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Businesses fail the moment they stop asking why

  • Written by Vijay Sundaram, Chief Strategy Officer at Zoho

Many business owners don’t realise it, but in business it doesn’t just matter what you do, it matters why you do it. To run a successful company - one better placed to mitigate challenges, grow post-pandemic and build deep and meaningful connections with your customers and employees - it's important to never lose sight of your ‘why’. Your cause, your culture, and your why is what inspires your staff, builds bonds, and incentivises loyalty with customers or stakeholders. 

According to research from Accenture, Australian consumers are more mindful and conscientious than ever, engaging with businesses aligned to their interests and making more environmentally friendly, sustainable, or ethical purchases as a result of the pandemic. So why is purpose over profit more important for businesses than ever before and how can organisations succeed in defining, articulating and prioritising your why? 

Start with your why

Cause and culture, not capital growth, inspires loyalty and helps businesses in saturated industries stand out from the crowd. Culture is not only reflected by directors and managers but also drives employee engagement and satisfaction. With Australia currently facing the second-worst talent shortage in the developed world according to the OECD (The Organisation for Economic Co-operation and Development), having a great company culture and fundamental guiding principles is what helps attract and retain quality hires and sets your business apart from the competition. 

To run a successful organisation, it’s important not to get too pigeonholed on your core business, as this is not what inspires people. Inspired employees make for stronger companies and economies. At Zoho, we embrace an expansive definition of corporate capital that extends far beyond our balance sheets and asset ledgers. Our true capital includes the shared culture, skills, and dedication of the people who make up our organisation. 

Define your purpose, articulate your why

Ensure your purpose is prevalent in your company culture, customer relations, and when making big decisions. This will ensure you’re not only on brand but your purpose, which is what attracts employees and customers, is easily defined.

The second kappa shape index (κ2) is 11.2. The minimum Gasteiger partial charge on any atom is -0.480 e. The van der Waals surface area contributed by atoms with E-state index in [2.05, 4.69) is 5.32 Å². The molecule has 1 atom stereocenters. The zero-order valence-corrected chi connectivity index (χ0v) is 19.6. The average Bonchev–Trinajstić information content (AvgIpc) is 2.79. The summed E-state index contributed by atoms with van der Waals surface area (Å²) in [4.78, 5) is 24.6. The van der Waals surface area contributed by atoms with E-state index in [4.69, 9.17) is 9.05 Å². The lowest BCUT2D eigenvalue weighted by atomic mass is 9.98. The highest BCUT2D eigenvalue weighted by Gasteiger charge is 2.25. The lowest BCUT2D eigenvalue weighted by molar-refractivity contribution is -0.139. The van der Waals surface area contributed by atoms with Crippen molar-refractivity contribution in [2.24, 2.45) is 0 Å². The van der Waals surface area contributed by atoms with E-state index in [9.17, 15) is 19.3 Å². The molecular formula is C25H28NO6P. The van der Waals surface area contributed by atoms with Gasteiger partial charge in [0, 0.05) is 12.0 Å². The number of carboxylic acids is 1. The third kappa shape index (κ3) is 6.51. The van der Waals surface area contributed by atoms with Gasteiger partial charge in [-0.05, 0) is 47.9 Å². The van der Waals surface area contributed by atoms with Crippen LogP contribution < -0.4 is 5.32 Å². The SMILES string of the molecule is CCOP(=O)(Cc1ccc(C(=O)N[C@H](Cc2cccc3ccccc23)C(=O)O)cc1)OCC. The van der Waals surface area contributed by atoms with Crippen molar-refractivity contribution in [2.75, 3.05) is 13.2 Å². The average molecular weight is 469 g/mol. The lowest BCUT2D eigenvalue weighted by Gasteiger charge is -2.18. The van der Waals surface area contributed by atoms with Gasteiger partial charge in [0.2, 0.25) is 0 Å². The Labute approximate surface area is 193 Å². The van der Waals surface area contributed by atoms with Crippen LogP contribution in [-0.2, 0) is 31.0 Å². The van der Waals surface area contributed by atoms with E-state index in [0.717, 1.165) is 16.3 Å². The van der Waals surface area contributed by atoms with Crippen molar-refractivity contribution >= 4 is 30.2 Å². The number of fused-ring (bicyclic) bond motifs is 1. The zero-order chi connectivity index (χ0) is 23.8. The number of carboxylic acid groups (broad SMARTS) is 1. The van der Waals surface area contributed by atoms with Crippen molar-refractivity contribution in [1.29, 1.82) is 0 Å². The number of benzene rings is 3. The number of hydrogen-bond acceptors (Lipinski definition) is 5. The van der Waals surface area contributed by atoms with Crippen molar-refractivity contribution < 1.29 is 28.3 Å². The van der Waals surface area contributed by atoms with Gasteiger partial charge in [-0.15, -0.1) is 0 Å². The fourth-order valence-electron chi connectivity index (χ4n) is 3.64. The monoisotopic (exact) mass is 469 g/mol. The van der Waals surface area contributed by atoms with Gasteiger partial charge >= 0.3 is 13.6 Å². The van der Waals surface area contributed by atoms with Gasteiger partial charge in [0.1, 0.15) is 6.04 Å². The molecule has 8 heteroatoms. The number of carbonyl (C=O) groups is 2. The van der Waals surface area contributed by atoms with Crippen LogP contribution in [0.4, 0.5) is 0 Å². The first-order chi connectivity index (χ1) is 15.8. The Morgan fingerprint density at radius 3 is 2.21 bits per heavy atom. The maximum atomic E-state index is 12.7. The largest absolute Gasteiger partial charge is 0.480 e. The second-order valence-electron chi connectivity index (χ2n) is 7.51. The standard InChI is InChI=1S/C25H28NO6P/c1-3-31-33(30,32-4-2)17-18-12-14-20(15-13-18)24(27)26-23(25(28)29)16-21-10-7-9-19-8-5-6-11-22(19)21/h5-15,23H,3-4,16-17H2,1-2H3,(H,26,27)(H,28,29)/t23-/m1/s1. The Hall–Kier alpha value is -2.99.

Australian start-up ‘Who Gives A Crap’ is one brand that does this extremely well. Its core product is toilet paper, yet its purpose is to reduce waste by offering a more sustainable and environmentally friendly product, while also helping developing countries have access to sanitation by building toilets. Who Gives A Crap uses this throughout all of its communications, clearly and easily defining its purpose and articulating its why, helping it appeal to conscientious contemporary consumers who want alignment with brands. 

Similar to Who Gives A Crap, the more you inspire your customers and employees the better business results you drive, meaning more support for your business purpose. Our motto at Zoho is that if our users thrive, so will we. If they grow, we will too. It’s this attitude that drives company culture and helps attract and retain customers. 

Understand the human brain

People don’t only buy what you do; they buy why you do it. Understanding your customers’ motivations and employees’ purpose enables businesses to build the internal and external bonds that separate good and great businesses. 

Generation Y and Z make up nearly two-thirds of the world’s population so their influence and spending power is notable. Unlike previous generations, Gen Y and Z demand greater diversity and inclusion from brands and place greater importance on a business purpose. In fact, a survey by Accenture shows that 70% of millennials would choose inclusive and diverse brands over those that aren’t. For businesses to appeal to this large audience, you need to consider the changing nature of diversity and inclusion and body positivity as consumer expectations continue to change. 

According to a recent report, almost half (48%) of Australians – 71% of Gen Z and 52% of Millennials – would not work for a business that did not take action to address climate change. With Australia going through a talent shortage, aligning closely and meaningfully with the needs and motivations of employees is not a nice to have but a must. If your business, for example, actively supports climate change and is doing what it can to combat this issue, the more your business communicates this and imbeds it into all aspects of your business, the better chance you’ll have of attracting and retaining the right employees - ones who believe, value and support your businesses vision and mission. 

In challenging times, it’s easy to focus on the day-to-day function of your business and your role within it. Today, however, it’s essential to never lose sight of your guiding principles and the reason you do what you do. In highly-competitive sectors, in which it's difficult to differentiate yourself on price or product, your ‘why’ might be the biggest USP (unique selling point) your business has. 

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